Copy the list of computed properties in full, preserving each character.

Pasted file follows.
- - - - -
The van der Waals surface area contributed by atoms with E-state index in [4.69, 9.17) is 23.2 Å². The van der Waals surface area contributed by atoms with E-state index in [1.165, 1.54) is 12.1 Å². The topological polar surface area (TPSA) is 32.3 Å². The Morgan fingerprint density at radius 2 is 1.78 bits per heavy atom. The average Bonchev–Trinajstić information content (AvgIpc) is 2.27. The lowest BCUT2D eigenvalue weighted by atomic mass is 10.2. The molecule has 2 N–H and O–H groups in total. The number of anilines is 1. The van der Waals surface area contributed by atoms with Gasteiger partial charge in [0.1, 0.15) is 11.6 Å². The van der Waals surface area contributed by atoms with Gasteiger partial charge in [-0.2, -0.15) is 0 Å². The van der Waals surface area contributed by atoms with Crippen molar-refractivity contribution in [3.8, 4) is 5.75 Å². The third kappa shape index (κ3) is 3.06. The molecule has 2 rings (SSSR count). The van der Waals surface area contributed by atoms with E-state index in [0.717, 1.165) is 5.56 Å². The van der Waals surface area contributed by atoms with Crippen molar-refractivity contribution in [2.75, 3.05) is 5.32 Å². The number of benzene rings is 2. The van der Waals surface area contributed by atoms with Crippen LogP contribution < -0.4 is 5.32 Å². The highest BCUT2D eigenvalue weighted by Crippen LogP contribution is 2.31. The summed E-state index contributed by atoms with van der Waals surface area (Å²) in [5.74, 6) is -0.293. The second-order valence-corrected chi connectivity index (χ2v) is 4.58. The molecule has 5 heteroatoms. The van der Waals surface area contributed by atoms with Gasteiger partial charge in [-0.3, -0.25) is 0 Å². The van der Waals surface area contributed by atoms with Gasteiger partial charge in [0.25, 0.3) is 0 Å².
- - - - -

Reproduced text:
The van der Waals surface area contributed by atoms with E-state index in [4.69, 9.17) is 23.2 Å². The van der Waals surface area contributed by atoms with E-state index in [1.165, 1.54) is 12.1 Å². The topological polar surface area (TPSA) is 32.3 Å². The Morgan fingerprint density at radius 2 is 1.78 bits per heavy atom. The average Bonchev–Trinajstić information content (AvgIpc) is 2.27. The lowest BCUT2D eigenvalue weighted by atomic mass is 10.2. The molecule has 2 N–H and O–H groups in total. The number of anilines is 1. The van der Waals surface area contributed by atoms with Gasteiger partial charge in [0.1, 0.15) is 11.6 Å². The van der Waals surface area contributed by atoms with Gasteiger partial charge in [-0.2, -0.15) is 0 Å². The van der Waals surface area contributed by atoms with Crippen molar-refractivity contribution in [3.8, 4) is 5.75 Å². The third kappa shape index (κ3) is 3.06. The molecule has 2 rings (SSSR count). The van der Waals surface area contributed by atoms with E-state index in [0.717, 1.165) is 5.56 Å². The van der Waals surface area contributed by atoms with Crippen molar-refractivity contribution in [2.75, 3.05) is 5.32 Å². The number of benzene rings is 2. The van der Waals surface area contributed by atoms with Crippen LogP contribution < -0.4 is 5.32 Å². The highest BCUT2D eigenvalue weighted by Crippen LogP contribution is 2.31. The summed E-state index contributed by atoms with van der Waals surface area (Å²) in [5.74, 6) is -0.293. The second-order valence-corrected chi connectivity index (χ2v) is 4.58. The molecule has 5 heteroatoms. The van der Waals surface area contributed by atoms with Gasteiger partial charge in [-0.3, -0.25) is 0 Å². The van der Waals surface area contributed by atoms with Gasteiger partial charge in [0.25, 0.3) is 0 Å².